Underserved Communities Need International Medical Graduates

By Dr. G. Richard Olds, President of St. George's University
October 6, 2018

The United States could be short up to 120,000 physicians — including 50,000 primary care doctors — by 2030.[1] The shortage will be most severe in low-income, rural, and already-underserved regions.

Thankfully, there’s a solution. International medical graduates are uniquely suited to fill these gaps in the doctor workforce — more so than their domestically trained counterparts. It’s time we welcome more of them.

Many people are already struggling to access doctors. More than 84 million Americans live in an area that is short on primary care physicians, according to the Kaiser Family Foundation.[2]

Certain regions are worse-off than others. Twenty percent of Americans live in rural areas — yet less than one in ten doctors practices there.[3] And nearly a third of the nation’s health professional shortage areas are in America’s inner cities, but many doctors prefer to work in affluent regions rather than high-need, low-income ones.[4]

This shortage will worsen as the U.S. population grows and ages. The population is set to increase by 11 percent over the next decade.[5] Those over the age of 65 — the demographic most in need of regular medical attention — will increase by 50 percent.[6]

Our doctors are aging too. One third of practicing physicians will be over the age of 65 by 2030 — and well on their way to retirement.[7]

That’s where international medical graduates can step in. These doctors account for roughly one quarter of practicing doctors.[8] But in areas where per-capita income falls below $15,000 annually, more than 40 percent of doctors were trained at international medical schools. And in regions with high minority populations, more than a third of doctors are IMGs.[9]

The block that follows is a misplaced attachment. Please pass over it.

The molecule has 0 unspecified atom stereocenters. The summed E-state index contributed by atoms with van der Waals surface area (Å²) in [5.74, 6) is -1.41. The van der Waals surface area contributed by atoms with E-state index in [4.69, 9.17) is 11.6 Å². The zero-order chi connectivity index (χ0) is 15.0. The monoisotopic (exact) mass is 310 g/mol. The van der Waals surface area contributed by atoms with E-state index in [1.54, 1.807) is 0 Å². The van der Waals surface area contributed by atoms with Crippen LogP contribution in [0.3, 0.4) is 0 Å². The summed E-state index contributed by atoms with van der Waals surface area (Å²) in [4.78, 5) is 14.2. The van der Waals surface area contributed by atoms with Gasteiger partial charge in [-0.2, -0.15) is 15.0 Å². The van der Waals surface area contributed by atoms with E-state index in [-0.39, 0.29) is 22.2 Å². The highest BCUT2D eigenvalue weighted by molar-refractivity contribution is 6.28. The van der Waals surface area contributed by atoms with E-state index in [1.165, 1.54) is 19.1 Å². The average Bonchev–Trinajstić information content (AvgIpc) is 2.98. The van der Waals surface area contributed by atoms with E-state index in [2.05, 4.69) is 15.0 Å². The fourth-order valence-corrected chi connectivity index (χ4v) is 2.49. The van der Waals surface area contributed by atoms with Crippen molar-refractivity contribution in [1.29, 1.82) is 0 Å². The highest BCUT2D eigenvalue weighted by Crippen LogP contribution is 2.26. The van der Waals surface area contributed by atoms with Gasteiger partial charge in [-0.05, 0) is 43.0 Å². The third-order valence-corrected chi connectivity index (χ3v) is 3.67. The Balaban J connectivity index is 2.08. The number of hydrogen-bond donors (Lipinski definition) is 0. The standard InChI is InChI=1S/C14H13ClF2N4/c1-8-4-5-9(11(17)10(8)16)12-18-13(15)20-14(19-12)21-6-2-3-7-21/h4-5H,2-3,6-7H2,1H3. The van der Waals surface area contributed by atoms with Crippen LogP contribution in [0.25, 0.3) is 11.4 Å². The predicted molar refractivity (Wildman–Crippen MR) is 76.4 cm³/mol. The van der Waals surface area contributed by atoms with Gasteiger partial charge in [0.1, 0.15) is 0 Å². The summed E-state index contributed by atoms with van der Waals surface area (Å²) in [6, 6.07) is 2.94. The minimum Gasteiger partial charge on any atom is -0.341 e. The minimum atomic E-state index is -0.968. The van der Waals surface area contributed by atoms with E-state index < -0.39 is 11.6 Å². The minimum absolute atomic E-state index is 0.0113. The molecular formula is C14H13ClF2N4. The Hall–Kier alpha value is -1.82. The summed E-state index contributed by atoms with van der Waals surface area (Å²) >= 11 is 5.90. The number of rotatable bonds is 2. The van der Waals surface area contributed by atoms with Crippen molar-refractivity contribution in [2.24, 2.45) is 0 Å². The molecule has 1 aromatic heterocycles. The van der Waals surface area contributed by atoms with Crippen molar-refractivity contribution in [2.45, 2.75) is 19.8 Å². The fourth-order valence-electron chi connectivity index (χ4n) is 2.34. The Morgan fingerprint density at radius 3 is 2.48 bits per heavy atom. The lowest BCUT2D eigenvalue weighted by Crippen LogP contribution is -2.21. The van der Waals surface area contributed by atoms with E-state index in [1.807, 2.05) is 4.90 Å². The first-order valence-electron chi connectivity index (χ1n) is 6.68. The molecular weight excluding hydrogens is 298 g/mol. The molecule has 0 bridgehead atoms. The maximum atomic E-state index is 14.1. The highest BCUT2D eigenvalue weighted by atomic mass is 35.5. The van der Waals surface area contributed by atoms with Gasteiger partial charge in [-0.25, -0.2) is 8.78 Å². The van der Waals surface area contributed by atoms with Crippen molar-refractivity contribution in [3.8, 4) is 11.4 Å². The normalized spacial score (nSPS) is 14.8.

They also often serve in primary care. IMGs are roughly twice as likely as their domestic counterparts to enter this field.[10]

St. George’s is already helping plug the gaps in the U.S. workforce. Combining the past eight years, we’re the number one supplier of doctors into first-year residencies. This year, we sent more than 930 grads into residency programs. And three-quarters of our graduates go into primary care.[11]

IMGs play a key role in the U.S. doctor workforce — particularly in communities that need it most. We must embrace them. 

 

[1] https://news.aamc.org/press-releases/article/workforce_report_shortage_04112018/

[2] https://www.kff.org/other/state-indicator/primary-care-health-professional-shortage-areas-hpsas/?currentTimeframe=0&sortModel=%7B%22colId%22:%22Location%22,%22sort%22:%22asc%22%7D

[3] https://www.merritthawkins.com/news-and-insights/blog/lifestyle/ten-statistics-and-trends-about-physician-shortage/

[4] https://www.merritthawkins.com/news-and-insights/blog/lifestyle/ten-statistics-and-trends-about-physician-shortage/

[5] https://news.aamc.org/press-releases/article/workforce_report_shortage_04112018/

[6] https://news.aamc.org/press-releases/article/workforce_report_shortage_04112018/

[7] https://news.aamc.org/press-releases/article/workforce_report_shortage_04112018/

[8] https://www.americanimmigrationcouncil.org/sites/default/files/research/foreign-trained_doctors_are_critical_to_serving_many_us_communities.pdf

[9] https://www.americanimmigrationcouncil.org/research/foreign-trained-doctors-are-critical-serving-many-us-communities

[10] http://www.nrmp.org/wp-content/uploads/2018/04/Main-Match-Result-and-Data-2018.pdf

[11] https://www.sgu.edu/academic-programs/school-of-medicine/

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